Yayoi Kusama: Her world of polka dots
The Jakarta Post
Jakarta / Thu, September 6, 2018 / 09:26 am
It is said people with brilliant minds are eccentric and 89-year-old Yayoi Kusama is no exception — she is obsessed with dots.
Her dots may appear boring, but she has this incredible ability to create enchanting artwork of many variations with just the dots. There is no trial and error in her work, no stimulation or test, what she paints is in one go.
The repetitive dot paintings, yellow pumpkin motifs, mirror room and her soft sculptures define her work.
The artist’s usage of space, varied mediums, experimentation with vibrant colors and eye-catching installations have revolutionized the contemporary art world, and she is now considered one of the most influential and highest-paid living female artists of contemporary art.
A longtime associate of Kusama, Akira Tatehata, curator of the Kusama Museum in Tokyo that was inaugurated by the artist last year, was in Jakarta recently to deliver a lecture on Yayoi Kusama’s world — her artistic journey and unique psychological condition.
“Her artwork is characterized as simple yet complex,” Tatehata said about the Japanese artist’s work in an interview with The Jakarta Post.
The highly acclaimed exhibition at the Museum of Modern and Contemporary Art in Nusantara (MACAN), titled Yayoi Kusama: Life is the Heart of a Rainbow, is the third and last stop following exhibitions at National Gallery Singapore and Queensland Art Gallery | Gallery of Modern Art in Australia. The exhibition at Museum MACAN, which is open until Sunday, showcases some 130 works of the artist spanning almost 70 years.
The series gives insight into the important periods of the artist’s career and life.
The iconic Infinity Mirrored Room — Brilliance of the Souls ( 2014 ) has been on display since November 2017, a popular piece that was part of the museum’s inaugural exhibition, Art Turns. World Turns.
The current exhibition includes My Eternal Soul, Dots Obsession, Narcissus Garden, The Spirits of the Pumpkins Descended into the Heavens and I Want to Love on the Festival Night.
The famed The Obliteration Room — an interactive installation that has toured more than 20 venues in 15 countries and has been viewed by almost 5 million people, is also part of the exhibit.
There are also pieces on display that were not included in the previous two locations, such as Flower ( 1953 ) and Untitled/Child Mannequin ( 1966 ).
Tatehata observed that contradiction is a part of Kusama’s artistic journey. “She desires for herself to be obliterated, as apparent in some of her works. On the other hand, she also has a lot of self-admiration, sometimes to a point of narcissism,” he said.
Museum MACAN published the first publication of Kusama’s works in Indonesian as part of the museum’s goal to present not only an exhibition but complete it with a book as an educational tool for the future generation.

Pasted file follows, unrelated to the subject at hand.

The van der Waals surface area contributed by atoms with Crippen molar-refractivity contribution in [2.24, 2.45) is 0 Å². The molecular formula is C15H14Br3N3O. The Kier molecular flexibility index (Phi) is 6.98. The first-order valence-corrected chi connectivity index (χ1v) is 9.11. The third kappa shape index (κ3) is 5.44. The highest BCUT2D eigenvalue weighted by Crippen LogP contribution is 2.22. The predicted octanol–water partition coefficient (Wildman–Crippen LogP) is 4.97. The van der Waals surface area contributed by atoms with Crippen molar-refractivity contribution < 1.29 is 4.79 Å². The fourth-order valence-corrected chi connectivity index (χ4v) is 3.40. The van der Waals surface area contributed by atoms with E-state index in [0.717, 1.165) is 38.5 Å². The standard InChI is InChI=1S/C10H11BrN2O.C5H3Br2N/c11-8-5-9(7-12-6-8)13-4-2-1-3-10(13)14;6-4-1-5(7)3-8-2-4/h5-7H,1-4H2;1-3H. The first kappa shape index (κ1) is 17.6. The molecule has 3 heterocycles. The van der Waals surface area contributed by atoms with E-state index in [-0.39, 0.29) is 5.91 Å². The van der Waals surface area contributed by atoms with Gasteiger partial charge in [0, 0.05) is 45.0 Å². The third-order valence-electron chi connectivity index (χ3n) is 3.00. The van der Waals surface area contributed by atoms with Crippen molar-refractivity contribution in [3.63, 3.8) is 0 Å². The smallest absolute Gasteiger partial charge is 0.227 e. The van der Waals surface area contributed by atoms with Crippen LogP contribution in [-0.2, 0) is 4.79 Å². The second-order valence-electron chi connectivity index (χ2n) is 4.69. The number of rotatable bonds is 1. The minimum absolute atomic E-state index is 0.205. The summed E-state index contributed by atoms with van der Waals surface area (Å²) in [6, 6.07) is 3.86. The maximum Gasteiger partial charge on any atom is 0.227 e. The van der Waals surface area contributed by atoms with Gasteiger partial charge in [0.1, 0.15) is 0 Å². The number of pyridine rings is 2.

Yayoi Kusama’s compulsive use of dots began as the result of the many unsettling “hallucinations” and “visions” she had while growing up. She was terrified by the vivid visions of the reoccurrence of dots in floral patterns and bright lights that consumed the room to the extent that she felt being obliterated.
She was soon diagnosed with suffering from a debilitating psychiatric disorder. She was encouraged to draw and paint as a therapy to give release to her oppressive feelings. This is where she found her salvation.
There is a poignant reason behind Kusama’s mental disorder. She had a difficult childhood. Kusama did not get along with her mother, a dominating lady who was against Kusama’s intention to pursue art since very early age, upsetting Kusama and eventually affecting her mentally.
Tatehata, who passionately believes in Kusama’s artistic talent, recalled his first encounter with the famed artist back in 1976, when he was just a young guy of 28 while attending an exhibition of her works at a gallery in Ginza, Tokyo.
After a successful stint in the United States, Kusama returned to Japan due to her mental deterioration, perpetuated by the passing of her longtime partner Joseph Cornell, among other issues.
Tatehata recalled how apprehensive he was to approach her — this was not just because of her fame but also because of the bad reputation Kusama had earned for herself, especially in her homeland, Japan.
Young Kusama had created quite a buzz back in the 1960s when she went all naked in New York to protest against the Vietnam War. Conservative Japanese society of the time was appalled, and she was labeled the “Queen of Scandals” by the mainstream media.
She was widely misunderstood but stood by her strong condemnation of war of any kind and spread the message of universal love through her artwork.
“It is that kind of sincerity that is visibly reflected in her work,” says Tatehata who was taken in by Kusama’s pure intentions and became one of her greatest champions.
He took it upon himself to help transform her image from a “streaker” to one of the most admired artists of the century by letting her works do the speaking.
The fact that it hasn’t been an easy journey for the Japanese artist is also revealed in the documentary Infinity, which is set to be released later this year.
Over the years, Kusama has evolved as an artist. From a monochrome artist in her early days, she became a colorist artist by the 2000s, using brilliant colors in her works. “She also moved from figurative work to abstract work,” adds Tatehata.
Shedding light on Kusama as a person, Tatehata admits that, while Kusama as a person is very charming, she can also be difficult at times. However, a little convincing is all that is needed to win her over.
The artist, who never married and has no family, is said to be lonely and craving love. The only escape from her loneliness is what she loves to do the most — painting dots and more dots.